Ad Campaign – Yardley, 1967

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In today’s ad, we see the influence of the “British Invasion”.  I think people generally apply that term to music, but fashion, movies, and even cosmetics looked to Britain after the smashing success of the Beatles’ 1964 US appearances.

Yardley of London is considered to be the oldest cosmetics company in the world, having been established in 1770.  In the 1950s Yardley ran ads in American magazines that featured a slightly creepy (my opinion; creepy is in the eye of the beholder) Madame Alexander doll, holding a bottle of lavender fragrance.  It was a very old fashioned image.

Sometime in the mid 1960s some very smart persons at Yardley decided to cash in on the British craze.  The result was a line of products marketed to teens that were centered around a London Look theme.  The packaging was colorful, the colors the latest in fashion, and the advertising fun.  There were even TV ads that were placed on shows like The Monkees that had a teen audience.

They managed to get one of the most recognisable faces of the London Look, Jean Shrimpton, to model the print ads.  Yardley went from being the brand of grannies to the brand that gave a bit of London cool to girls everywhere.

After all the talk about Ringo in yesterday’s post, I could not help but notice that this lipstick was named the SlickeRINGO.


Filed under Advertisements

13 responses to “Ad Campaign – Yardley, 1967

  1. Karen Antonowicz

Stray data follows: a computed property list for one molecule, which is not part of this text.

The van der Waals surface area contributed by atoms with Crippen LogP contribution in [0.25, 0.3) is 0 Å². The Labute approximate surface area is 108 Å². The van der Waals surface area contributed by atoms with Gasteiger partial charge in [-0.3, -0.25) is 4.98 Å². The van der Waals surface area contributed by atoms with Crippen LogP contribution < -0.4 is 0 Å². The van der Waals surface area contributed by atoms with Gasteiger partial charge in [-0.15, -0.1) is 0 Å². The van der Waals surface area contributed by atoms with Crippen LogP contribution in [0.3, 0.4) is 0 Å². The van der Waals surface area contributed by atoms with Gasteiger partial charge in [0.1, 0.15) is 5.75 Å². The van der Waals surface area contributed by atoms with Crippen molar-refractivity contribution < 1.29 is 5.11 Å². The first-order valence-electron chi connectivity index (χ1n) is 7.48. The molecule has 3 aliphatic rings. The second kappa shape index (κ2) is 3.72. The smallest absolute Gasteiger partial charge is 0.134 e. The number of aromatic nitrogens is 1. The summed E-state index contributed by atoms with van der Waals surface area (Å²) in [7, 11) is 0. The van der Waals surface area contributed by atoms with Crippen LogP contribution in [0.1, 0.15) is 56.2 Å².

I remember receiving my first Yardley” Lip Slicks” for my 13th birthday!


  2. Haha! That’s so cool the lipstick was called SlickeRINGO!


  3. I have one of those eye shadow pots! It was my aunt’s in the 60s and somehow came into my hands. It’s SO awesome to see the ad for it!


  4. some old ads can be really cool! i took out some 60s-70s ads from old magazines, framed them and hanged in my flat 🙂


  5. Fashion WItness

    Just yesterday I was thinking about Yardley cosmetics! They did a really superb job of targeting the young woman’s market with such things as wet-or-dry eyeshadows (if you applied them with a brush and water, they lasted all day and didn’t cake in the eye crease) and very pale, and even white, lipstick. I remember seeing girls on the school bus applying white lipstick before applying their fashion color, so that their super-pale pink or beige/flesh-colored lipstick wouldn’t be darkened by normal lip color underneath. The idea was to minimize the mouth so that your eyes got all the attention — the ideal was the ‘startled doe’ look (see above.) I suspect that girls liked that “innocent” look more than boys did.
    Jean Shrimpton was so beautiful that even 1960s eye makeup doesn’t make her look silly — at least, when I was giving my makeup class a slide lecture on changing standards of facial beauty, I showed a slide of “The Shrimp” and one young man said, “Wait! Stop! Go back! WHO is that?”


  6. Hmm, I thought Yardley made only perfumes!


  7. Pingback: Ad Campaign – Yardley, 1968 | The Vintage Traveler

  8. Siyathemba Bonga

    Yardley has such a wide range of great beauty products and I’m a huge fan of their fragrances… Speaking abwt ads. I’m a marketing student and as a yardley fan I’d love to work with their ads. Team, how is this possible???


  9. Kenley

    I have been searching for the magazine which featured this Slickeringo ad for years. Can anyone tell me which magazine this is in? If the page size is 11 x 13, then it’s probably Seventeen. Any help appreciated, thanks!


  10. Pingback: Tangee Lipstick & Maybelline Mascara: A Pre-teen’s Makeup in the Fifties | witness2fashion

  11. Lauren Allen

    I remember this lipstick. When I was eleven I wore my mother down by asking for this product; it was called “City Slicker” and there was a whistle at the other end of the lipstick. I guess she thought purchasing this in a very pale color couldn’t do too much damage. Jean Shrimpton was the most gorgeous model of all time.


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